It's exciting to have all those documents waiting for me to read them. The answers are there! I simply need to dig and dig until I find them.

Can you do this with your ancestors' towns and your DNA matches?

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Friday, November 16, 2018

The Leeds Method May Have Solved a Big Family Puzzle

This method makes cousin connections clearer than black and white.

Earlier this week I gave up hope of meeting one of my 2018 Genealogy Goals because it was too broad and may never happen.

That goal: To find out why my parents share DNA. There's a set of ancestors in my tree that ties my father's and my mother's families together.

But now I have a fighting chance of meeting that goal this year.

A friend pointed me to The Leeds Method created by Dana Leeds. To read all about it:
I jumped right in and used Dana Leeds' color clustering method with my DNA match list from In the first column I added my parents' names with a 0 in front of them. I added my one 1st cousin who took the test, with a 1 in front of his name. And I added 3rd cousins with a 3 and 4th cousins (the first page's worth) with a 4.

The numbers allowed me to sort the names by relationship and then alphabetically. In the end, I used this method on 104 people.

Assigning colors to your DNA matches reveals hidden treasures.
Assigning colors to your DNA matches reveals hidden treasures.
What you'll do is pick one of your matches and see which matches they share with you. In one column, give that person and all their shared matches a unique color. Find the next person in your list without a color and view their shared matches. This time, in a new column, give this person and their shared matches another unique color.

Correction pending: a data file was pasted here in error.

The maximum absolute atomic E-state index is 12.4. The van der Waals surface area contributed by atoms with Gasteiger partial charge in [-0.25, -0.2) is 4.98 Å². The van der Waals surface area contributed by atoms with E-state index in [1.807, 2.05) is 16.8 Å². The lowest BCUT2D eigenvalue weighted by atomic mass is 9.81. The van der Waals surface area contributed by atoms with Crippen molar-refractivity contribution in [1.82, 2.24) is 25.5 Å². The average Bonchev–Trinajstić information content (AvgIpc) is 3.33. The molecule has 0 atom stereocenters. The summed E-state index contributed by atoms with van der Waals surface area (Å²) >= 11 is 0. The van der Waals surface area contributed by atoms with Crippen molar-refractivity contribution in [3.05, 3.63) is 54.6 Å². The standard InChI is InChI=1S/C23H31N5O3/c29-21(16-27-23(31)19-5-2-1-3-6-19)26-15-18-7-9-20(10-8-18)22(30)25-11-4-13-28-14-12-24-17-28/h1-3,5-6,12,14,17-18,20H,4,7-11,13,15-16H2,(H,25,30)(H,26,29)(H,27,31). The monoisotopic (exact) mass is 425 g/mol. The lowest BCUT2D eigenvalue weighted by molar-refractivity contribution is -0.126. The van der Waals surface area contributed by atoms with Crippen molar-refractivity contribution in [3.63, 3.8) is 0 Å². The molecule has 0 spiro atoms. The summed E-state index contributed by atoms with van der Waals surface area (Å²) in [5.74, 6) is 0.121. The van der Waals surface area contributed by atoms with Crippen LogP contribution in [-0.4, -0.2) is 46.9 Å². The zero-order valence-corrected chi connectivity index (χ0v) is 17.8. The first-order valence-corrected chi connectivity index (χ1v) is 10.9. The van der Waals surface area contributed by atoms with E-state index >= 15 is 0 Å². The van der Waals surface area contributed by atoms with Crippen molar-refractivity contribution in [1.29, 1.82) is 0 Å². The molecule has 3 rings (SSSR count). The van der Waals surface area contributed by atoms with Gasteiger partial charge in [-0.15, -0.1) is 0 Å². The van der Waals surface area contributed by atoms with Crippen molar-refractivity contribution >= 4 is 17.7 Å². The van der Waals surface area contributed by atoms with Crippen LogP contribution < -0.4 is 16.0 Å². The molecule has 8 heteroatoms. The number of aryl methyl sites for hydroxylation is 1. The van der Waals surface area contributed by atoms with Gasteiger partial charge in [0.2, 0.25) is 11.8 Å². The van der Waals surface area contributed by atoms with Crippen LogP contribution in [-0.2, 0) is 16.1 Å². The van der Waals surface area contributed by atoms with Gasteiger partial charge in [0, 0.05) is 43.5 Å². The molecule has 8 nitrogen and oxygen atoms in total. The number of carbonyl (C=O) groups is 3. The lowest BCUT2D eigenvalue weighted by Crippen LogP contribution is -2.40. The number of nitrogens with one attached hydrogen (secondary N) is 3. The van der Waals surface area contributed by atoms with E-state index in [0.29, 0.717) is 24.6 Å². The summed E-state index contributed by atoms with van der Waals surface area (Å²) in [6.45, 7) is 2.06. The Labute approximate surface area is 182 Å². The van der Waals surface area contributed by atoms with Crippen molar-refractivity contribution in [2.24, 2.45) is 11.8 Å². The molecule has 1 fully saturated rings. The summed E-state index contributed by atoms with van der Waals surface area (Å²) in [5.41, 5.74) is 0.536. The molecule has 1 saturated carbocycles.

I was seeing a lot of blue (my dad) and green (my mom). But it wasn't until my 10th round of adding colors to shared matches that I saw something amazing.

Three people out of 104 had both green and blue. They were a match to both my mom and my dad.

This is a breakthrough!

Of those 3 people, only 1 has a tree online. I saw lots of familiar last names from my paternal grandfather's hometown. So I wrote to the person who owned the tree. She administers the DNA test for 1 of the 3 important matches.

She told me that the DNA test was for her paternal grandmother, and that I must be a match to her father, too. Yes, I am! Her father is also 1 of the 3 matches. From what she told me, the 2 most important last names tying us together are Zeolla and Pozzuto.

As I explored her tree, I saw that facts weren't sourced, but I have all the vital records from that town on my computer. So I can look up people's birth, marriage and death facts.

After a while, climbing up and across this tree, I found this one couple. Nicolangelo Zeolla and Giovannangela Pozzuto were the parents of someone in this tree. Nicolangelo and Giovannangela are my 4th great grandparents!

The Leeds Method helped me identify a potential shared branch for my parents.
The Leeds Method helped me identify a potential shared branch for my parents.
If I hadn't tried plotting the colors as suggested by The Leeds Method, I might never have found the right branch to research.

So where do I take this lead? I'm scouring the town's vital records for births and marriages of children in this family. I'll keep building out the individual families.

I hope I'm going to find a marriage of someone from this gene pool to someone with a last name from my mom's side of the family.

I'm more motivated than ever to find that cousin connection between my parents. And now, it really looks like a goal I can reach.